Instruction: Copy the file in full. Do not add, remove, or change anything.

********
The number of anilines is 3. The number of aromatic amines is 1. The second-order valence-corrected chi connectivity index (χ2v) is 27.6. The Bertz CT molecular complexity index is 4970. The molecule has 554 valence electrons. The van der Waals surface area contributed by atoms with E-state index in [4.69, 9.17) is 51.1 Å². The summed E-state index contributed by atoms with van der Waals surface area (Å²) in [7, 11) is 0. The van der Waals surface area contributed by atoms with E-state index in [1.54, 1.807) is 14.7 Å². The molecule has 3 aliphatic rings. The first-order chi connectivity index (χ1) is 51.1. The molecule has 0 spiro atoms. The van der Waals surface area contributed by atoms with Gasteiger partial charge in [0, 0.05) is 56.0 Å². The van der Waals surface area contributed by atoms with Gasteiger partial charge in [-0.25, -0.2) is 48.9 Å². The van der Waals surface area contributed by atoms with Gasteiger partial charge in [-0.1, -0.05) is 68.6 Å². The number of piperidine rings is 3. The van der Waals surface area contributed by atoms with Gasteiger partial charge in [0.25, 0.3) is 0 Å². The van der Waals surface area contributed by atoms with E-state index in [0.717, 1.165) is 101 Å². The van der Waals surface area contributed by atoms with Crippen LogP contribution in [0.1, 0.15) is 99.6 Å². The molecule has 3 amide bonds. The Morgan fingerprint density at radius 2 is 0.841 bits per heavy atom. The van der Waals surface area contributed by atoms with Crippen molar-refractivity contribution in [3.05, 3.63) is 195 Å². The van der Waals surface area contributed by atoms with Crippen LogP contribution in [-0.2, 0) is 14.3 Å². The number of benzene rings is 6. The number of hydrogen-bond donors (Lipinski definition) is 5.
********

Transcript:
The number of anilines is 3. The number of aromatic amines is 1. The second-order valence-corrected chi connectivity index (χ2v) is 27.6. The Bertz CT molecular complexity index is 4970. The molecule has 554 valence electrons. The van der Waals surface area contributed by atoms with E-state index in [4.69, 9.17) is 51.1 Å². The summed E-state index contributed by atoms with van der Waals surface area (Å²) in [7, 11) is 0. The van der Waals surface area contributed by atoms with E-state index in [1.54, 1.807) is 14.7 Å². The molecule has 3 aliphatic rings. The first-order chi connectivity index (χ1) is 51.1. The molecule has 0 spiro atoms. The van der Waals surface area contributed by atoms with Gasteiger partial charge in [0, 0.05) is 56.0 Å². The van der Waals surface area contributed by atoms with Gasteiger partial charge in [-0.25, -0.2) is 48.9 Å². The van der Waals surface area contributed by atoms with Gasteiger partial charge in [-0.1, -0.05) is 68.6 Å². The number of piperidine rings is 3. The van der Waals surface area contributed by atoms with Gasteiger partial charge in [0.25, 0.3) is 0 Å². The van der Waals surface area contributed by atoms with E-state index in [0.717, 1.165) is 101 Å². The van der Waals surface area contributed by atoms with Crippen LogP contribution in [0.1, 0.15) is 99.6 Å². The molecule has 3 amide bonds. The Morgan fingerprint density at radius 2 is 0.841 bits per heavy atom. The van der Waals surface area contributed by atoms with Crippen molar-refractivity contribution in [3.05, 3.63) is 195 Å². The van der Waals surface area contributed by atoms with Crippen LogP contribution in [-0.2, 0) is 14.3 Å². The number of benzene rings is 6. The number of hydrogen-bond donors (Lipinski definition) is 5.